'One-goal' losses too much

PAUL FRIESEN, QMI Agency

, Last Updated: 10:44 AM ET

Sitting around the house recovering from an accident gives a man time to do some thinking.

So, in no particular order...

— It’s about the Philadelphia Flyers and their assertion that hanging in there with the Chicago Blackhawks in Games 1 and 2 of the Stanley Cup Final somehow gives them hope.

The Flyers were claiming all kinds of moral victories after a couple of one-goal losses in Chicago, suggesting they could easily be the ones leading the series, 2-0, or at least be tied at a game apiece.

Which is true.

But here’s the rub: this Blackhawks team plays far better on the road than at home, and the numbers drive that point home like a Dustin Byfuglien body check.

After dropping an initial first-round game in Nashville, the Hawks have won seven straight away from the United Center — two in Nashville, three in Vancouver and two in San Jose.

They’ve outscored teams 32-17 on the road, while at home their record is just 7-3 and their goals for/against is dead-even, at 29-29.

Chicago’s power play is lousy at home, scoring just four goals in the playoffs and clicking at a 12.1% rate.

But on the road it’s red-hot, with 10 goals and a 31.2% success rate.

The only thing the Hawks have done better at home is kill penalties, but not by much.

So if anybody thinks the Flyers succeeded by staying close in Chicago and they’ll automatically gain an edge in Philly, they’ve got another thing coming.

It says here Chris Pronger and Co. had to get at least a split in Chicago to have a chance in the series.

They didn’t, and now they’re going to see the real Blackhawks, the team that doesn’t try anything fancy and simply works its collective tail off.

Sorry, but from where I sit, Pronger will be picking up his pucks and going home, soon. This thing’s over.

— It’s time to congratulate Mark Chipman, the man who runs True North Sports and Entertainment and who’s one failed franchise away from bringing an NHL team back to the ’Peg.

Over the last several years Chipman has quietly and professionally endeared himself to the NHL, thereby putting Winnipeg at the top of commissioner Gary Bettman’s list for relocating franchises.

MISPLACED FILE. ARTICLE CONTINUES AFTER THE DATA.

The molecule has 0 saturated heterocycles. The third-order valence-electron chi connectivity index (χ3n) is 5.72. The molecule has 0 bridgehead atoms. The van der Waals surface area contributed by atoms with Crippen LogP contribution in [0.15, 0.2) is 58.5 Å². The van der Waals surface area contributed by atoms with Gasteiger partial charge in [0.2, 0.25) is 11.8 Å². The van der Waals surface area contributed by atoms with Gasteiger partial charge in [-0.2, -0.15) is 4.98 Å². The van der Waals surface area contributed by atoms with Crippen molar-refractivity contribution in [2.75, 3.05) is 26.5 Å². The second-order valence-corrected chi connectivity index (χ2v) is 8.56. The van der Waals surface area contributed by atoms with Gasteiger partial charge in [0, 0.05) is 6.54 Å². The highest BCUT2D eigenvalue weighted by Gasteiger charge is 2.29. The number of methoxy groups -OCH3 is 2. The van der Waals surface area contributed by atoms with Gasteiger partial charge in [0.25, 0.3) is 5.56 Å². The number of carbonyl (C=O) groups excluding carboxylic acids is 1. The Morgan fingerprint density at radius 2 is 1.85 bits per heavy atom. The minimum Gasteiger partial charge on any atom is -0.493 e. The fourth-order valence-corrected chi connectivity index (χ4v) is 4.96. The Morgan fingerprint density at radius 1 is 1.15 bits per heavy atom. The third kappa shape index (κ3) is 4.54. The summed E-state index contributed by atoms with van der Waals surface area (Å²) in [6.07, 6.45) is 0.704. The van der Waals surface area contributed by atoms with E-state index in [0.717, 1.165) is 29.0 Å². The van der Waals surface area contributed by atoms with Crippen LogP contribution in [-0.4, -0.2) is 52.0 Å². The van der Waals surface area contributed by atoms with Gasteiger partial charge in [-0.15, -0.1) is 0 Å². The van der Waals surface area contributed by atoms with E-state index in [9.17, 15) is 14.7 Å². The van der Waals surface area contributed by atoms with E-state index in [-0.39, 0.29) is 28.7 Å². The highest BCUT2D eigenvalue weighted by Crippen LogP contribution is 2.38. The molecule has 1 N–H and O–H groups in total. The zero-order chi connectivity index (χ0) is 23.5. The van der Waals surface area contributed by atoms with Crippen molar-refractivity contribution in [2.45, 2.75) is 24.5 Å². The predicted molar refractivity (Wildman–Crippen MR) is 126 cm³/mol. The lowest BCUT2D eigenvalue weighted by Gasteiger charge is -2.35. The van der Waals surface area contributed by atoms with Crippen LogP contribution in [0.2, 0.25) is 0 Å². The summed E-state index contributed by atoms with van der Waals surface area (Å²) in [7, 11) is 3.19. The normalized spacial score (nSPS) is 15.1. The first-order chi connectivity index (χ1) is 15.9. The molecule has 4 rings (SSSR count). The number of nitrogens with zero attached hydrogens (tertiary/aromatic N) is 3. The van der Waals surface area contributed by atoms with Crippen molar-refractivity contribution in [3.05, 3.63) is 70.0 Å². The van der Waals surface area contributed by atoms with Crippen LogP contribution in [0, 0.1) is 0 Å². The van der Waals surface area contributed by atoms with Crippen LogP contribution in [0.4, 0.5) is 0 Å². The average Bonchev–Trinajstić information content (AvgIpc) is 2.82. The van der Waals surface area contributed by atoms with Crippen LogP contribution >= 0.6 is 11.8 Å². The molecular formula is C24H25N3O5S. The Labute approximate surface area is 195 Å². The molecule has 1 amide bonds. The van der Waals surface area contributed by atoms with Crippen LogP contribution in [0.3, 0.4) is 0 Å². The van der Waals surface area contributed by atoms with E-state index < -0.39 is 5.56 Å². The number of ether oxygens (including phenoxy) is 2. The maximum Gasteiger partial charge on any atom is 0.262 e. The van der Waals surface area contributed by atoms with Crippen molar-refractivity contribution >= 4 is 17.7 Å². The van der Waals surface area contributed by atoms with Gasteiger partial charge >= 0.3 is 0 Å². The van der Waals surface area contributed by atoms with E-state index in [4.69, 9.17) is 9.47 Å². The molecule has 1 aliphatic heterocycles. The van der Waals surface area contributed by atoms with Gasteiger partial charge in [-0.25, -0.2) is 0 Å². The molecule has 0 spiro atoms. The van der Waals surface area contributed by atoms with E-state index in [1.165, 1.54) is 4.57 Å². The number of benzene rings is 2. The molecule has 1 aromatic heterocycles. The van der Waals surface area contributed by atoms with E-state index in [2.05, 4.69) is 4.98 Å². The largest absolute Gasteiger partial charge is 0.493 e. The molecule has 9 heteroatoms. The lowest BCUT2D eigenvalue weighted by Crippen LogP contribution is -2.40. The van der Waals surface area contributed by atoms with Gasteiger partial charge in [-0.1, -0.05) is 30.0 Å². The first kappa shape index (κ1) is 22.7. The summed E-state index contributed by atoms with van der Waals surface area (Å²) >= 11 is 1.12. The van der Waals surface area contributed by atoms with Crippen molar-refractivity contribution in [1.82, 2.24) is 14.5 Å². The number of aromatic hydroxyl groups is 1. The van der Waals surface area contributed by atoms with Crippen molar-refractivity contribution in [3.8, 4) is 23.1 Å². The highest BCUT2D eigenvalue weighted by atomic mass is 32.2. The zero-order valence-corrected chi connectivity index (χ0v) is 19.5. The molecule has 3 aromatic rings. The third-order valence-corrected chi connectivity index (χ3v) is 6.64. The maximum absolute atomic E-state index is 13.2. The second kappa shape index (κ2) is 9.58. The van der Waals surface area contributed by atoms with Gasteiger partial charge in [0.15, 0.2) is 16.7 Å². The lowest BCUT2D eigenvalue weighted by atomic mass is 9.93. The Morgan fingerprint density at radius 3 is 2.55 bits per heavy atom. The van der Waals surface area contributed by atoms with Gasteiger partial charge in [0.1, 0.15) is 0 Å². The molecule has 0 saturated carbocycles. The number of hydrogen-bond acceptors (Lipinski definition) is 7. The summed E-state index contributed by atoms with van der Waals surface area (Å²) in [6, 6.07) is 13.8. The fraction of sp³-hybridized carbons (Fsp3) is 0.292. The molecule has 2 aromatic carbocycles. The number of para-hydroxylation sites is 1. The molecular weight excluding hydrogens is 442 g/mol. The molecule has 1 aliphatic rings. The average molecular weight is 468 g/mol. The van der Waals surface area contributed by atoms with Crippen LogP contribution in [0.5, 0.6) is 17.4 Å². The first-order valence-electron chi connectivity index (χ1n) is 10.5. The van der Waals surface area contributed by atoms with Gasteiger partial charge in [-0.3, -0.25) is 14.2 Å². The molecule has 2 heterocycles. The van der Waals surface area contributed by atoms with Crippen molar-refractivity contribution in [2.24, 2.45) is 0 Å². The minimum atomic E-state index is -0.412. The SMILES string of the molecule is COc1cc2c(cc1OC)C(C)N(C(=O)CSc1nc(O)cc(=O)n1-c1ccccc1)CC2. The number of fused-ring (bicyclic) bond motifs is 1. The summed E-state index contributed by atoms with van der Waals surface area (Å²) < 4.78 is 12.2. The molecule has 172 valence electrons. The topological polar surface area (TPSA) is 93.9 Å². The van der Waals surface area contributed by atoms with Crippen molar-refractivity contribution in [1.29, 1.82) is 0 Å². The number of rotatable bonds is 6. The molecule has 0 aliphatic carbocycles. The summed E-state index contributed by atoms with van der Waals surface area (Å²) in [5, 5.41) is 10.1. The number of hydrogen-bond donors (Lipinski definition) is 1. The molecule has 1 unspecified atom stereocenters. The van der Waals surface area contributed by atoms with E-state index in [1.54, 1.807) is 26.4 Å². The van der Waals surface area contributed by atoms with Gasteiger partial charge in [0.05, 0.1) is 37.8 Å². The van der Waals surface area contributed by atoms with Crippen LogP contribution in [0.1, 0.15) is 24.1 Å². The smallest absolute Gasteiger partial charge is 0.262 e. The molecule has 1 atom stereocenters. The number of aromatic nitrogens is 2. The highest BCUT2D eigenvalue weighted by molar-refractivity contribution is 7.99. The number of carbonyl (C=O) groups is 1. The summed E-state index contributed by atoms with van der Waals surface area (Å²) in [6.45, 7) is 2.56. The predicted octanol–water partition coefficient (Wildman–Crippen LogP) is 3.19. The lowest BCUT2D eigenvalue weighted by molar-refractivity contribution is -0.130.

How this guy continues to operate under hockey’s mad rumour radar is beyond me.

His latest trick, quietly flying to New York the third week of May to make a formal offer to purchase the Phoenix Coyotes, takes the cake.

In contrast to some other would-be NHL owners out there, Chipman does things the Winnipeg way: nothing flashy, just a consistent, dependable effort. Eventually, the right people notice.

Sure, it helps to have a billionaire like David Thomson on board. But that alone isn’t enough, as Jim Balsillie found out.

Now we’re closer to rejoining the bigs than ever before.

Nicely done, Mr. Moose.

— Skeptics out there may worry the NHL is simply blowing smoke up Portage and Main, teasing us for another letdown.

But there’s no such false hope being sent Hartford’s way.

Deputy commish Bill Daly said Tuesday he couldn’t “foresee a situation where there will be another Hartford Whalers in Hartford,” pointing to the lack of a suitable arena in that city.

So it’s not like the league simply pumps up the tires of any city kicking around for a franchise.

— Couldn’t help but notice the Saskatchewan Roughriders sold out their Labour Day game in 16 minutes, flat, when individual game tickets went on sale Tuesday morning.

Again, no such word from the Blue Bomber office regarding the following week’s Banjo Bowl.

Are the returns of former Bomber bosses Doug Berry, Jim Daly and Brendan Taman, not to mention players like Barrin Simpson, Dan Goodspeed and Ryan Dinwiddie, not enough?

Seems this rivalry just gets juicier every year.

paul.friesen@sunmedia.ca


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